‘Madmen need to be isolated,’ says Czech president about Putin’s Russia:

In this Wednesday, Sept. 11, 2019 file photo, Czech Republic's President Milos Zeman attends a press conference at the Serbia Palace in Belgrade, Serbia. (AP Photo/Darko Vojinovic, file)
By Karolina Klaskova
3 Min Read

“I think it is time to resort to harder sanctions than originally planned, and by that I mean, above all, the exclusion of the Russian Federation from the payment system,” President Miloš Zeman said in a speech to the nation on Thursday.

Russia’s attack on Ukraine is an act of unprovoked aggression that needs to be strictly condemned. Not only in words, but also in deeds,” the president said.

“I like Russian culture, I respect the victims of the Russian people in WWII, but that does not mean that I will agree to a foreign army entering the territory of a sovereign state without declaring war. I examined in detail President Putin’s Thursday speech. I will react to it in one sentence. Alleged or actual mistakes, such as the bombing of Yugoslavia or entry into Iraq, cannot justify one’s own mistakes. Russia commits a crime against peace with this act,” Zeman added.

The president also admitted that he was wrong when he said a few days ago that the Russians were not crazy and would not attack Ukraine. He then described the information about the Russian invasion as another embarrassment of the American intelligence services.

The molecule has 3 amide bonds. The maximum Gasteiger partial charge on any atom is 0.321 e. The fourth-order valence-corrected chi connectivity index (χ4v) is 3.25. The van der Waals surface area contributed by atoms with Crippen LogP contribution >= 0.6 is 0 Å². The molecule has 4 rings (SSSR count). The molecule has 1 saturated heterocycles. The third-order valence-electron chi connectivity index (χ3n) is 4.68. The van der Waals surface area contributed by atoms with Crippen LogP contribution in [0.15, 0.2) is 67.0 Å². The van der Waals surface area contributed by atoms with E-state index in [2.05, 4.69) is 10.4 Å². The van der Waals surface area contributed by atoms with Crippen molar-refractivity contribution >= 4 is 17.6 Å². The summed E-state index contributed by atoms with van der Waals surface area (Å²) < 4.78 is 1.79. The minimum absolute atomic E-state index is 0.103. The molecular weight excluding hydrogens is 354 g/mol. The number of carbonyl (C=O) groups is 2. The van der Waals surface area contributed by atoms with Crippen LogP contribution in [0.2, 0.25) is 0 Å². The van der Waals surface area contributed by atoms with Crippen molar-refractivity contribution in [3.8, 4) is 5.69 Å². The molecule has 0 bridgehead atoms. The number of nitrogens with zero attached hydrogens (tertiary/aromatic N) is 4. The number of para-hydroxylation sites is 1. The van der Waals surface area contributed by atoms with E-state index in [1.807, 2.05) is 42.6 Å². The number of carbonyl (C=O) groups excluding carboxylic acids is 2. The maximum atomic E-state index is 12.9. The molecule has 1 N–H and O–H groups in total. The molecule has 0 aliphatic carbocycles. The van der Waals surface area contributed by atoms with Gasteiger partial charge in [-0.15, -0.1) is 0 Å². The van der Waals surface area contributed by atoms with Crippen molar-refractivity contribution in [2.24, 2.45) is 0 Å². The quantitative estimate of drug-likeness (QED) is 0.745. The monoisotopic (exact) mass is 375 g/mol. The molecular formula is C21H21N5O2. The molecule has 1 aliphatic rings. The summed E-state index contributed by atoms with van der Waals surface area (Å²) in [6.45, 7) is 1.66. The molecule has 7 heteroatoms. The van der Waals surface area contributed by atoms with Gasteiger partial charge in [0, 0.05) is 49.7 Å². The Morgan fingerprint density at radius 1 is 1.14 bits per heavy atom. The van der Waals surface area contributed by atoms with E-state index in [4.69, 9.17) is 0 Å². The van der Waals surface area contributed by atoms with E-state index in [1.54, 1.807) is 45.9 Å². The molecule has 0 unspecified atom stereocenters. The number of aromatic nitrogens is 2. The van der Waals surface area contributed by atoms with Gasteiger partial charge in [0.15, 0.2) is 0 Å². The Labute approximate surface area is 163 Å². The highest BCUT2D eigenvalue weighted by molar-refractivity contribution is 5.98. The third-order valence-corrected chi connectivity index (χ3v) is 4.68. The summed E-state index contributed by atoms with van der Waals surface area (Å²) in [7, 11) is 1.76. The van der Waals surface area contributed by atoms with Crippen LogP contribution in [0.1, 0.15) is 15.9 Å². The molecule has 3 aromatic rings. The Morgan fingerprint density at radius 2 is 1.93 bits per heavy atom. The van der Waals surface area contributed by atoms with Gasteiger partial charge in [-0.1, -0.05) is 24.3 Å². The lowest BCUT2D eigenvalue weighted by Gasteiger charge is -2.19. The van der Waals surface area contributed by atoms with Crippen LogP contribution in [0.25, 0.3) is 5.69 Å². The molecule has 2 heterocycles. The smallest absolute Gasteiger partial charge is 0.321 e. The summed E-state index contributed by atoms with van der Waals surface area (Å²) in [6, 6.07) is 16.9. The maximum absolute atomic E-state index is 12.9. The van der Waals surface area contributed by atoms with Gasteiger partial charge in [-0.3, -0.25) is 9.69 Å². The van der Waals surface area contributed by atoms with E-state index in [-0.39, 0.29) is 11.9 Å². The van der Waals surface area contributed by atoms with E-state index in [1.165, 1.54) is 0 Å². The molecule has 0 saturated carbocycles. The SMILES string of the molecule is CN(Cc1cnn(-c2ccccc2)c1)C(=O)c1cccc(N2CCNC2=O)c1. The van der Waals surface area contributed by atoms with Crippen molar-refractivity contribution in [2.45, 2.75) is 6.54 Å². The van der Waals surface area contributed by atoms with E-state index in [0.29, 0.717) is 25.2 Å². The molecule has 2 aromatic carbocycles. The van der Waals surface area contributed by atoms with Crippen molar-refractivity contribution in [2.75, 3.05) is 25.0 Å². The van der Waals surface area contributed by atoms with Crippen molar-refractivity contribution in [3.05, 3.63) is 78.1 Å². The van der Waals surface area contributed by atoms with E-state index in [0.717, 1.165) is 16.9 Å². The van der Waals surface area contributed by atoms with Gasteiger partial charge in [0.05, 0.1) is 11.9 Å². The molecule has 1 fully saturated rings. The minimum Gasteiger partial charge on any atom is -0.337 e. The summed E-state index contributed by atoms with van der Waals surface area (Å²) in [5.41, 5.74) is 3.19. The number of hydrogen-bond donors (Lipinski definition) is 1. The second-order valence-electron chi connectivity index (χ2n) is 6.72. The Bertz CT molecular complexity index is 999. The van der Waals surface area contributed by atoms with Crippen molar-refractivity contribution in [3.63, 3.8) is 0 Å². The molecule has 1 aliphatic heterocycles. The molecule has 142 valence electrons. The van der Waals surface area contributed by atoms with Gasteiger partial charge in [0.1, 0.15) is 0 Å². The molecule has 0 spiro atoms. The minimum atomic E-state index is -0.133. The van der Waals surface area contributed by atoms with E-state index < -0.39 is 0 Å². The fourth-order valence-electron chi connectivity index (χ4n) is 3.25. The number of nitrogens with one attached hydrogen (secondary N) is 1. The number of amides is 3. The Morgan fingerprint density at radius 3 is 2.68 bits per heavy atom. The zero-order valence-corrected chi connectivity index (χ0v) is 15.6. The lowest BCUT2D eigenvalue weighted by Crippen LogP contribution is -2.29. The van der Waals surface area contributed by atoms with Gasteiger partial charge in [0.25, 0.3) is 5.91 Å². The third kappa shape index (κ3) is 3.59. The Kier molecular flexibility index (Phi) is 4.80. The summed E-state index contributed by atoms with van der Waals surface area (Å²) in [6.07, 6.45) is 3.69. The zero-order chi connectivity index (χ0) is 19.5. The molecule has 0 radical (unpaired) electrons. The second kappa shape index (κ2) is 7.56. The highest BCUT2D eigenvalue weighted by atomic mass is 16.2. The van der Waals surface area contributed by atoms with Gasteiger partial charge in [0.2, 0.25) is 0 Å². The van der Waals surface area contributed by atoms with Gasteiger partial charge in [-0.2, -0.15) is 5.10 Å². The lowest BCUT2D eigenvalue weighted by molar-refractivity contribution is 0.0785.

“It is necessary to isolate the lunatic and not defend against him only with claims, but also with concrete measures. I want to call on our citizens to calm down and express my full support for Ukraine, its leadership, and its people,” he said.

According to Zeman, on Friday afternoon, he will take part in a video conference of the presidents of NATO member states. Czech Prime Minister Petr Fiala is also invited to this conference.

“Even if we differ in our views on the state budget, in such a serious situation we need to proceed in a completely unified manner,” he said.

Zeman expressed the hope that the situation would calm down, not with a “cowardly compromise” but with a “decisive reaction against the aggressor.” He called on the Czech people to be brave.

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